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FDA approves non-hormonal menopause drug

Kristen Fischer is a writer living at the Jersey Shore. In addition to writing for SheKnows, she has penned articles for Prevention, Health, Woman's Day, BELLA, and New Jersey Monthly. Kristen enjoys spending time with her family, friend...

Hot flash relief without hormones?

The Food and Drug Administration has given the go-ahead for Brisdelle, a non-hormonal drug that aims to relieve hot flashes.

Hot flash relief without hormones?

If hot flashes are driving you wild, the U.S. Food and Drug Administration has some potentially good news. It has approved the first non-hormonal drug to beat menopause-associated hot flashes.

The drug is known as paroxetine mesylate (or Brisdelle by Noven Therapeutics). Paroxetine, a serotonin reuptake inhibitor, is the active ingredient in Paxil and Pexeva (two drugs used to treat depression and other psychiatric disorders). Those drugs include more paroxetine than Brisdelle.

Not everyone is singing the drug's praises, however.

In March, an FDA advisory committee voted 10 to 4 against approving paroxetine mesylate for hot flash treatment, saying the drug was little better than a placebo and did not outweigh its risk for two paroxetine side effects: suicide ideation and osteoporosis. That same committee did not approve a measure to recommend gabapentin (Sefelsa by Depomed), another non-hormonal drug that is used as an anti-convulsant.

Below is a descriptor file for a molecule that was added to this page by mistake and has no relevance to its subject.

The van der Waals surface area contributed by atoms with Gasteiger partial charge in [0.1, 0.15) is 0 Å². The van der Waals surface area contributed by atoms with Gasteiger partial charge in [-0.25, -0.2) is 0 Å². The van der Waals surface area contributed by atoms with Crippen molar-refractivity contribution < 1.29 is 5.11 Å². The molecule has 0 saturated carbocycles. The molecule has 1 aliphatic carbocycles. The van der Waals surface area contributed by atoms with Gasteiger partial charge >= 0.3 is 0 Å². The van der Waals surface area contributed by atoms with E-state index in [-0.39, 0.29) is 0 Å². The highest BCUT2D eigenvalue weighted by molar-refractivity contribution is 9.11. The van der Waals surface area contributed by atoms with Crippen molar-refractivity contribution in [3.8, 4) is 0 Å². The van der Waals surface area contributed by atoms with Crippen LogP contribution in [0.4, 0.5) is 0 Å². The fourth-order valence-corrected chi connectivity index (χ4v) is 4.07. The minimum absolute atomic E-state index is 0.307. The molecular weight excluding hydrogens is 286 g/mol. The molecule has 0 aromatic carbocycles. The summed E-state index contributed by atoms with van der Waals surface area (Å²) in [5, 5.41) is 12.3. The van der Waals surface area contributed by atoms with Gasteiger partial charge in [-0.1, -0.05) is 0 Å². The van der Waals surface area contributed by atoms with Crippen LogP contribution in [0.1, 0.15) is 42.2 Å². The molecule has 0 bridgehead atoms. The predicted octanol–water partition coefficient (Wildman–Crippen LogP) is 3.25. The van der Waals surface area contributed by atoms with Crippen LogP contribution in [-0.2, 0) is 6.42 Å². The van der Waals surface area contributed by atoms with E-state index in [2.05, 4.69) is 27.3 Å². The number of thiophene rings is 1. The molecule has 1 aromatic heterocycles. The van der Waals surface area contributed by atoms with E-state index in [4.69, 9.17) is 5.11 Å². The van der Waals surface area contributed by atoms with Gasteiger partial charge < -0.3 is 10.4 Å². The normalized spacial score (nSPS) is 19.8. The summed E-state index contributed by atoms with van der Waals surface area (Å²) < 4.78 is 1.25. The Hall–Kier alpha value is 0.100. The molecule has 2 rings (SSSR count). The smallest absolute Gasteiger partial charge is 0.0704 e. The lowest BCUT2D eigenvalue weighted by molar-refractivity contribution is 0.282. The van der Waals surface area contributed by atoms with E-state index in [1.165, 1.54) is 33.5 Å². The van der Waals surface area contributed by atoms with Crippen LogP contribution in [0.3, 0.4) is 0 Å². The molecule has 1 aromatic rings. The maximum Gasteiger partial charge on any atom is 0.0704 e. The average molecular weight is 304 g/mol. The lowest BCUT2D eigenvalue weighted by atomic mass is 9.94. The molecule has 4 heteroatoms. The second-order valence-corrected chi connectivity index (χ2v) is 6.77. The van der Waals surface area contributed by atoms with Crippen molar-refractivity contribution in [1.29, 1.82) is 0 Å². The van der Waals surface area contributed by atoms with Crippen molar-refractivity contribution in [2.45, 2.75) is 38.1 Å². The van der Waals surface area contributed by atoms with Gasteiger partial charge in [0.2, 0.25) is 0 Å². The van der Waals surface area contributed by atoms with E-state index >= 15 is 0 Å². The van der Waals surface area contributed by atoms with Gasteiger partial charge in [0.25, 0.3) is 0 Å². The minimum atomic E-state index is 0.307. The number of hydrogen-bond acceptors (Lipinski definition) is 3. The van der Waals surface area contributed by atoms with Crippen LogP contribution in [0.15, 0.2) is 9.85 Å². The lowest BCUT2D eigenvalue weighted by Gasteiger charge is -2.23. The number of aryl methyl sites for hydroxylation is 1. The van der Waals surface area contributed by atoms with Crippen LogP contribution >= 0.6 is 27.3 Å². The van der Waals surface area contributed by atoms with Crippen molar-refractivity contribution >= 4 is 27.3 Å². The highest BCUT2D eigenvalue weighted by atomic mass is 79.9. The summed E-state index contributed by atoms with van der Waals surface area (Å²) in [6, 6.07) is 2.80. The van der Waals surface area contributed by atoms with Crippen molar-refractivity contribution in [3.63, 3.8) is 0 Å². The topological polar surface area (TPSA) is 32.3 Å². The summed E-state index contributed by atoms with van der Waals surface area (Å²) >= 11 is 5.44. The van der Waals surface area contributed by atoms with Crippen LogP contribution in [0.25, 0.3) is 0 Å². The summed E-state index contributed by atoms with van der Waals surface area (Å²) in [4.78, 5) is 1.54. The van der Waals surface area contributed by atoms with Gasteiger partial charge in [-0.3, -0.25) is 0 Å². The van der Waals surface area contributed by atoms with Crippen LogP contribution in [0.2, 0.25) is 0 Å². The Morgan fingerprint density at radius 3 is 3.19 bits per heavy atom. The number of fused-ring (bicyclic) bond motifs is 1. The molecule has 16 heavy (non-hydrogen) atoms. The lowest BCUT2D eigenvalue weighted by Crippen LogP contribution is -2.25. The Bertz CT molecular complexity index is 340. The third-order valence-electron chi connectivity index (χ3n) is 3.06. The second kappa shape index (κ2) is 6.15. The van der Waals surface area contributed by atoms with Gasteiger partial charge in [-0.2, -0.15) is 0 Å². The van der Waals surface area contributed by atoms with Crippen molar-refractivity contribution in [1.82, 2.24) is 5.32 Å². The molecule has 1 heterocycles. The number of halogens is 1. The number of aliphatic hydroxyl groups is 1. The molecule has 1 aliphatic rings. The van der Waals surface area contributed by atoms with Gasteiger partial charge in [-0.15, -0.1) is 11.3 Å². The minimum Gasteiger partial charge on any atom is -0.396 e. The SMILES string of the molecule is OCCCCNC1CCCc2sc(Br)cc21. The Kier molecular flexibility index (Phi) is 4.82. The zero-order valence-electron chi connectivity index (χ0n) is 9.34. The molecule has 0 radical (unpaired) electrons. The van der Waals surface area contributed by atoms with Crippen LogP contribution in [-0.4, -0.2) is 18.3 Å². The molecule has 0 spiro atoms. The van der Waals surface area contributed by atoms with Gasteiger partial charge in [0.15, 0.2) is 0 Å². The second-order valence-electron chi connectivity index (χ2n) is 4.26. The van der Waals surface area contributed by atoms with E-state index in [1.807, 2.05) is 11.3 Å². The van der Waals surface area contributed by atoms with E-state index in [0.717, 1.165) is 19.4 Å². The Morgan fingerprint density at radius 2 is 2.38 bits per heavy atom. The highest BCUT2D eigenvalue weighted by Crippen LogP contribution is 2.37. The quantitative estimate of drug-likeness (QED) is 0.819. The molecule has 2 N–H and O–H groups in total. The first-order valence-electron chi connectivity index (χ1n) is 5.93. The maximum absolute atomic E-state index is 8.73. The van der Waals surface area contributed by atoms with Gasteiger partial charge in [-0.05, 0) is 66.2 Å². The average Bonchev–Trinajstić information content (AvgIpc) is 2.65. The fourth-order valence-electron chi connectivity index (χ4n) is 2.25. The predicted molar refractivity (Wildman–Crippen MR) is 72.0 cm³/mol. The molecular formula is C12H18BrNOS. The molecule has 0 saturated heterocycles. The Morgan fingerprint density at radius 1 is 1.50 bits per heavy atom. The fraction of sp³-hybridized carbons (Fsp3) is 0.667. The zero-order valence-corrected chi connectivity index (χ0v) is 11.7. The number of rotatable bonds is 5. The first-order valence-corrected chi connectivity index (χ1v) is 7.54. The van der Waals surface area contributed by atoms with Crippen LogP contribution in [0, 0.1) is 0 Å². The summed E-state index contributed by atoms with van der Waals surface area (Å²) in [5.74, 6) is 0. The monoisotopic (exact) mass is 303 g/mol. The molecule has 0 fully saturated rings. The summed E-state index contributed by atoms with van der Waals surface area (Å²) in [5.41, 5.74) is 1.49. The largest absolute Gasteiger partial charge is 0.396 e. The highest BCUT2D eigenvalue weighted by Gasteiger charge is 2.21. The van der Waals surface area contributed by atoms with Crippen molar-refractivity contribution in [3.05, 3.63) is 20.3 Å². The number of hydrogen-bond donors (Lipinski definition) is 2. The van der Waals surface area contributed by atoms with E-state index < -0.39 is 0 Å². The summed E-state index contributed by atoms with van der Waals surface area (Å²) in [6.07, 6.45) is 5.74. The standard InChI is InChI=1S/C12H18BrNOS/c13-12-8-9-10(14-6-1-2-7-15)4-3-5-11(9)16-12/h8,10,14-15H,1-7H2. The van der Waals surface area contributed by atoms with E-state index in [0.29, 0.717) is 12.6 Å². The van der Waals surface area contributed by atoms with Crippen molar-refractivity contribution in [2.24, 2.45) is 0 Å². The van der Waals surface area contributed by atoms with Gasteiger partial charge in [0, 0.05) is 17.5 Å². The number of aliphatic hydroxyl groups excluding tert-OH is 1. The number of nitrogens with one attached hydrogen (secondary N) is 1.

The FDA doesn't have to follow its advisory committees, but typically does so.

"There are a significant number of women who suffer from hot flashes associated with menopause and who cannot or do not want to use hormonal treatments," said Hylton Joffe, M.D., director of the Division of Bone, Reproductive and Urologic Products in the FDA's Center for Drug Evaluation and Research.

The FDA stated that Brisdelle was safe and effective in two clinical trials. In those trials, headache, fatigue, nausea and vomiting were the most common side effects noted.

The drug's label features a warning about the increased risk for committing suicide. The label also warns that the drug can reduce the effectiveness of tamoxifen (a breast cancer drug) if taken with it. It can also boost the risk for bleeding and serotonin syndrome.

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